Small wonder then that if one’s intention is to scaremonger, scapegoat, and obfuscate, to convince you of some evil surgery-and-drug pushing cabal, that the above named researchers are seldom (if ever) mentioned. Instead, the anti-trans writers want you to believe that no research has progressed since the 1990s, when Kenneth Zucker, Ray Blanchard, and Paul McHugh–our three horsemen of the transphobic apocalypse, as it were–enjoyed an era of their findings, the Pathology Model, being seldom challenged.
[Aside: There are a number of other academics who jumped on the anti-trans bandwagon, such as J. Michael Bailey and Alice Dreger–however, they did not perform original research on gender variance and simply batted for Ray Blanchard. As such, assume that if either of them are quoted, that the criticisms of Blanchard’s work likely transfers to their opinions as well. This is also true of Kenneth Zucker’s supporters, such as Jesse Singal and Sarah Ditum. But the actual source material we’re criticizing comes from these three aforementioned researchers, even if there are a number of gnattering journalists pumping their egos.]
For example, let’s compare Dr. Ehrensaft words, an actual practitioner of gender affirmation–with all its “whens” and “ifs” and “may or may nots”–to Sarah Ditum’s characterization of gender affirmation: (emphasis added)
Even so, these claims continue to recycled by those who endorse a “gender affirmative” approach to trans children – where the child’s assertion of their identity is accepted immediately and uncritically – and reject Zucker’s more critical practice.
Perhaps this is why I often find myself asking whether these anti-trans pundits have ever even bothered to consult the research and healthcare provisions they claim to be criticizing. “When” and “if” and “may or may not” are conditional qualifiers that contradict Ditum’s plainly false assertion that patients under gender affirmation have their assertions accepted “uncritically.” This lie was particularly egregious in BBC’s “Transgender Kids: Who Knows Best?” when it went on to characterize gender affirmation as “railroading” patients–which made me laugh, because it came from Ray Blanchard, who railroads his patients into compulsory heterosexuality.
Really, they must tell me the brand of their psychological projector.
After blatantly lying about what gender affirmation is, Ditum goes on to defend Dr. Zucker’s practice on the basis that it doesn’t push drugs and surgery on kids. You know, the surgeries that the kids don’t fucking qualify for, as we discussed.
I’m getting a bit thin with the manipulation here.
As for the problems with Dr. Zucker’s practice:
This is just a short sample of the report. In the above quoted text there are two accusations regarding the inadequacies of the methodology of the clinic: 1) No distinction between gender variant behaviour and gender dysphoric identity, a distinction which was sought out in the DSM-3 but sidelined by the same CAMH Sexologists whose work has been discredited; and 2) That the clinic had not adapted to current scientific findings. The other allegation is with respects to medical ethics. That’s without going into the other sixteen points of contention found in the report.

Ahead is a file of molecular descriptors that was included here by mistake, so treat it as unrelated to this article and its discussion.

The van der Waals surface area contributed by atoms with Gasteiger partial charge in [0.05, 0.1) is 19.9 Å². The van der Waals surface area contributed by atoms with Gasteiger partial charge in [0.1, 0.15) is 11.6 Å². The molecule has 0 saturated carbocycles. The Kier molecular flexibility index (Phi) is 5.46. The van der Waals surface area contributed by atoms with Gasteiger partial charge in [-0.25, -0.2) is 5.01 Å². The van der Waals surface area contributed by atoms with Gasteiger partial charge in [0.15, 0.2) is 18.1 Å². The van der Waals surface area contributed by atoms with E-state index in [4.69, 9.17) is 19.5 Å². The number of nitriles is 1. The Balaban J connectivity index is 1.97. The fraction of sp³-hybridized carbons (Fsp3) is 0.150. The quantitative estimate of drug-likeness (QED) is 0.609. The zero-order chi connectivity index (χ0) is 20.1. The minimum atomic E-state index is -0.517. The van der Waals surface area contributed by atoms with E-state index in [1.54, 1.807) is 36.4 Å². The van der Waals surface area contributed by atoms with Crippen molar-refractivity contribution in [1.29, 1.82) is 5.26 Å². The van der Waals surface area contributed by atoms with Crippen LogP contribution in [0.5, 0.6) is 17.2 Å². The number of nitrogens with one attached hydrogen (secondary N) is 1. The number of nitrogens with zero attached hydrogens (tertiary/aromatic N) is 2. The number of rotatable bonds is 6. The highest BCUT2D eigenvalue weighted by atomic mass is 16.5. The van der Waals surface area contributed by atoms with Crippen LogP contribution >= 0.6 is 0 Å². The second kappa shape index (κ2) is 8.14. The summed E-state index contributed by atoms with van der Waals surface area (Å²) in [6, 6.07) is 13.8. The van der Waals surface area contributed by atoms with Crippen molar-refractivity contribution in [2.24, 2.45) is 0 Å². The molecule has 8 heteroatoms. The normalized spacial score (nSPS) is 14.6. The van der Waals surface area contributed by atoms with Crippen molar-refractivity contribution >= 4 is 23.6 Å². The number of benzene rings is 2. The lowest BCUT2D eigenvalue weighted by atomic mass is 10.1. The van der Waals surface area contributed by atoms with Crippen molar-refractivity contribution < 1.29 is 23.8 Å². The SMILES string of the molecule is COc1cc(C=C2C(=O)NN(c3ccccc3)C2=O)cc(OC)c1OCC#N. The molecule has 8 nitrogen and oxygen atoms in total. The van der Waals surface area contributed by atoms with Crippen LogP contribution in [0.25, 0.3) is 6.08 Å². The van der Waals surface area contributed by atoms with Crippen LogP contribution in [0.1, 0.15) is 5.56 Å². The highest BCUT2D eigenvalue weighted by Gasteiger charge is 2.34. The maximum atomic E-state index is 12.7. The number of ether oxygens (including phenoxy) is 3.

So I say again: Kenneth Zucker was not fired “by transgender activists” as both the documentary and Jesse Singal claim; nor was he “fired for challenging the gender affirmative approach” as both the documentary and Sarah Ditum claim. The clinic was reviewed by Dr. Zucker’s peers in psychiatry, and Zucker relieved for a practice considered questionable on its scientific basis. I will remind my readers that academics, not just “trans activists,” had been criticizing his work long before his firing. Ditum, Singal, and Conroy are all trying to smear trans activists as being anti-scientific. In reality, the scientific consensus was what unseated Zucker’s work and vindicated our complaints about his clinic.
You can read the rest of that here if you so desire–for the purposes of this piece, the important takeaway was that there were legitimate, scientific critiques of Dr. Zucker’s practice and the Pathology Model more generally. Critiques often buried by his supporters who insist he’s the victim of the ebul trans cabal. Unfortunately for them, the scientific consensus didn’t simply stop in the 1990s. Attempts to frame trans healthcare as risky to cis folk (see #3) have to focus on Dr. Zucker to the exclusion of the researchers who have resolved this dilemma.
So what should you do if you identify these attempts to manipulate you in the next trendy trans healthcare op-ed? Honestly, stop reading it. It’s unlikely you’ll ever get through to the author, because those pulling these rhetorical tricks are seeing what they want to see and nothing else. My hope is that by comparing their statements to the actual evidence, that the rest of us will start to see what they are denying.